A moment ago, I spoke of the importance of having the right words – God’s words – when we speak the truth of the gospel publicly. Now I’d like to point out that Paul also asked his friends to pray for something else which many of us need. He knew that as a prisoner, it would be easy for him to be intimidated by his circumstances and by the rough and hardened men around him. So he asked for boldness. Many of us are timid, especially in certain situations. We need boldness. We need to pray that God would make us bold to do the work He’s called us to. We shouldn’t hesitate to acknowledge this spiritual need to our Christian friends so that they can pray for us, too.

I can’t say for sure, but it seems likely that Paul knew that he was nearing the end of his life. As a Christian he was the political enemy of Caesar and he was in Caesar’s prison, in Caesar’s city. What’s more, being in prison had not shut him up. He was still presenting the gospel which had gotten him into trouble in the first place. Things did not look good for Paul. He knew this. He knew that the words he was writing would be his last to his dear Christian friends in Ephesus. Notice the tenderness of his tone here as he closes his letter.

Let me remind you of them again: So that you also may know how I am and what I am doing, Tychicus the beloved brother and faithful minister in the Lord will tell you everything. I have sent him to you for this very purpose, that you may know how we are, and that he may encourage your hearts. Peace be to the brothers, and love with faith, from God the Father and the Lord Jesus Christ. Grace be with all who love our Lord Jesus Christ with love incorruptible. Paul knew that his friends were worried about him, so he went out of his way to let them know what and how he was doing. Perhaps he’d use Facebook or an email distribution list if he were living today. That was not an option in his time so he sent his dear friend and partner Tychicus to carry the letter to them and give a first-hand report and to encourage them.

Paul closes with warm best wishes. We could slide over these without giving them too much thought, but considering the gravity of the situation, I don’t think Paul would have mentioned the things he did in a thoughtless way. In order, they are: peace, love, faith, and grace. We’ll consider them briefly.

For Christians in the first century, peace, as we usually think of it, was hard to come by. They lived in a hostile environment. It was a time of officially condoned violence and brutality. Slavery abounded. For followers of the Prince of Peace attempting to “lead a quiet and peaceable life in all godliness and reverence” (1Ti 2:2) the challenges could be overwhelming. No wonder in his letter to the Galatians, Paul mentioned the divine plan to “deliver us from this present evil age, according to the will of our God and Father.” (Gal 1:4) When Paul wished peace on his friends, it was for good reason.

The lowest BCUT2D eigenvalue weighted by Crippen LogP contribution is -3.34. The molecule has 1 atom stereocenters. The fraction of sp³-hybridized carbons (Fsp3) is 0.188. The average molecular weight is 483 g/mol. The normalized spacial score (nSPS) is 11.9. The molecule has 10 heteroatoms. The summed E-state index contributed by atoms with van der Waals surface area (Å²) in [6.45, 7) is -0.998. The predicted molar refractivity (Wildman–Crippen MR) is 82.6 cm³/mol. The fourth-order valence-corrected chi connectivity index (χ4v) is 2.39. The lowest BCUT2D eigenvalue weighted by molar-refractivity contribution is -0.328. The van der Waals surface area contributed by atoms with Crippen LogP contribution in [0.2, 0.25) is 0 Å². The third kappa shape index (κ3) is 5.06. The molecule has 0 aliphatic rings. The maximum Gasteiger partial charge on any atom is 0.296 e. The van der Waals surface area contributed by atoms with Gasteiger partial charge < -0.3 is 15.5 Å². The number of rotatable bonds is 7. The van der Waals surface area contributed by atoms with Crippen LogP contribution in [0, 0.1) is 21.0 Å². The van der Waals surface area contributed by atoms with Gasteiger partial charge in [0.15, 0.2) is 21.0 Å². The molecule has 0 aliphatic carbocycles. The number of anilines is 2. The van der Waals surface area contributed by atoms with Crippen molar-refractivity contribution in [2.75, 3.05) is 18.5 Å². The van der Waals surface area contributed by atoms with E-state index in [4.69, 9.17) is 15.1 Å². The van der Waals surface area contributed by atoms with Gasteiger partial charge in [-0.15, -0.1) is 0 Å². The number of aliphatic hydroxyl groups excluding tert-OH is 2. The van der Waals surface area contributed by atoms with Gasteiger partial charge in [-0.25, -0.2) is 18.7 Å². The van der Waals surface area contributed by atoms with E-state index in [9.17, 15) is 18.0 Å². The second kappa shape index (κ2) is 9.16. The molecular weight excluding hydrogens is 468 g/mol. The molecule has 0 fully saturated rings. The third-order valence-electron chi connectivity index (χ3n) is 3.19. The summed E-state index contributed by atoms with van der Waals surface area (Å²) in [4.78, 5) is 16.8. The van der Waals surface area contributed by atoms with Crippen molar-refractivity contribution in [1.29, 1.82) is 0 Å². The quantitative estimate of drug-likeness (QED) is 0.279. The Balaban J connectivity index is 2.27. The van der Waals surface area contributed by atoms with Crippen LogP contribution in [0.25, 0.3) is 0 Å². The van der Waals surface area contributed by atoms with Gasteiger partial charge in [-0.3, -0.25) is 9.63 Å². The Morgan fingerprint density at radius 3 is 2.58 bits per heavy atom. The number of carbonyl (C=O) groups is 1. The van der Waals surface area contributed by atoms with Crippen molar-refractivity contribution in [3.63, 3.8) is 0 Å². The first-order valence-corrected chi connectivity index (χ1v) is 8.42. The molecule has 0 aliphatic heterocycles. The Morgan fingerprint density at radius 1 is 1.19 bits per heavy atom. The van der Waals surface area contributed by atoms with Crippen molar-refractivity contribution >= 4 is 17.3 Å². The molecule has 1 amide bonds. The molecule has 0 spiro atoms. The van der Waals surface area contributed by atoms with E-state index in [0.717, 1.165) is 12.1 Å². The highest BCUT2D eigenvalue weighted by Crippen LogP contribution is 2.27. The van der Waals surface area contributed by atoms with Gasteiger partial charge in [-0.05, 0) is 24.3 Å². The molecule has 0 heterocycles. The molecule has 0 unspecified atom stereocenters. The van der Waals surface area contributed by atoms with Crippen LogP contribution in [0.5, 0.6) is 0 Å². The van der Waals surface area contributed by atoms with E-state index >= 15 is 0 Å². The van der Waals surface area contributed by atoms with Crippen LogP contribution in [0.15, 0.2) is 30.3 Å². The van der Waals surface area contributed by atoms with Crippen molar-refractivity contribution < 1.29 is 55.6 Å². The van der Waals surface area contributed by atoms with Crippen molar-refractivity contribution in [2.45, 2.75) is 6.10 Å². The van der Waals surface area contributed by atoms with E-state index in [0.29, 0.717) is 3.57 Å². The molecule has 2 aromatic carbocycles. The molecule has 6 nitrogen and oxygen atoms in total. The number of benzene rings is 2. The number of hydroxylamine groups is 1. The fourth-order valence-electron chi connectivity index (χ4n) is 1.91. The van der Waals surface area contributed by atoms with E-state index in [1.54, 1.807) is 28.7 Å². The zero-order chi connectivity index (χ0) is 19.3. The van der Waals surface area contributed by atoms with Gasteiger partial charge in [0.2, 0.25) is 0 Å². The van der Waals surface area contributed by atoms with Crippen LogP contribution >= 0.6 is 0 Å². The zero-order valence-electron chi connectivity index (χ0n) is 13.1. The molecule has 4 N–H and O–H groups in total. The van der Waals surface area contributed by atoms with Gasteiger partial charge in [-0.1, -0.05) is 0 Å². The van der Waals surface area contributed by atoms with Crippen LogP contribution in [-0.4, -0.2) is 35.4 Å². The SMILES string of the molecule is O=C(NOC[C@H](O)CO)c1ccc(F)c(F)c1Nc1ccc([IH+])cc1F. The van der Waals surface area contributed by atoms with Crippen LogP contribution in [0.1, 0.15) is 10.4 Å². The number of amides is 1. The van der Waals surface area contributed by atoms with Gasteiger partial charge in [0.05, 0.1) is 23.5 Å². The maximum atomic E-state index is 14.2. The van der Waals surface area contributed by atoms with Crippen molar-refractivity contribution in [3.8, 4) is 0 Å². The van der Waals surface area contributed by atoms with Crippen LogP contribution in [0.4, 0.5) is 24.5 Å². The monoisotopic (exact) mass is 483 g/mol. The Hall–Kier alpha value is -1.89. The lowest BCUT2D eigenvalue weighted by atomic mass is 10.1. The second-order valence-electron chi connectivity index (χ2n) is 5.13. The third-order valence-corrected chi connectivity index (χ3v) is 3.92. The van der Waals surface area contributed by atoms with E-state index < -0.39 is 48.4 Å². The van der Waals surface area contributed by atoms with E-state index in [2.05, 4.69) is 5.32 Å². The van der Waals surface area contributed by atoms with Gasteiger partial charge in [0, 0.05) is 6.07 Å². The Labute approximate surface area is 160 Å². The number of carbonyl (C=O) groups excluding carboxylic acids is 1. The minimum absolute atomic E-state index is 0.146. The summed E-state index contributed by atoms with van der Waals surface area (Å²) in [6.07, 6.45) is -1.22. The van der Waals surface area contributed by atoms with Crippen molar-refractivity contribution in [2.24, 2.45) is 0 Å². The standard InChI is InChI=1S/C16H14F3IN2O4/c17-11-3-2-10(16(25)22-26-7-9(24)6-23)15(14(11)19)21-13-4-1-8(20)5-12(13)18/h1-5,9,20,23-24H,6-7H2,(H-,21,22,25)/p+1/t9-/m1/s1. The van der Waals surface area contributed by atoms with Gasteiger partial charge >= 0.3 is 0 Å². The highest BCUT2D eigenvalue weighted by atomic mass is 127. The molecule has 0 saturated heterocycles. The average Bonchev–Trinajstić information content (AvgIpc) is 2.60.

Next, Paul mentions love. We use and abuse this word so frequently that it has lost its meaning to a large extent, but Paul knew exactly what he had in mind. Earlier he had written one of the most celebrated definitions of love in western literature. “ Love is patient and kind; love does not envy or boast; it is not arrogant or rude. It does not insist on its own way; it is not irritable or resentful; it does not rejoice at wrongdoing, but rejoices with the truth. Love bears all things, believes all things, hopes all things, endures all things. Love never ends.” (1Co 13:4-8) He knew that love meant surrendering your rights to the point of laying down one’s life and, I believe, he knew he was about to do this very thing. Paul knew that in a world of danger and potential betrayal, the Christians would need love.

Faith, comes to Paul’s attention next. First Century Christians lived amid both practical and philosophical challenges to their faith. They had been raised by their parents in man-made religions which abounded around them. These appealed to their sense of tradition – to the familiar – to the comfortable. To stand fast in their Christian faith, they had to stand firm against their own personal inclinations as well as the social pressure of the community to conform. Their faith in Christ was all they had, so Paul prayed this for them.

The last thing Paul mentioned was grace. The Ephesians had come out of a culture which was saturated with sin. They had not merely fallen short of God’s standard, they had rebelled against it. They deserved to be abandoned by God and left to die in their sin, but grace intervened. God extended His offer of salvation to them. He sent His Son to die in their place. Paul knew that while they had experienced the initial grace of salvation, they would need grace for the part of the spiritual journey which still lay ahead of them.

This brings us to the end, not just of this program, but of the entire series. I can think of no better way to close it than with the very words of the apostle, himself. “Peace be to the brothers and sisters, and love with faith, from God the Father and the Lord Jesus Christ. Grace be with all who love our Lord Jesus Christ with an undying love.” (Eph 6:23-24 NET)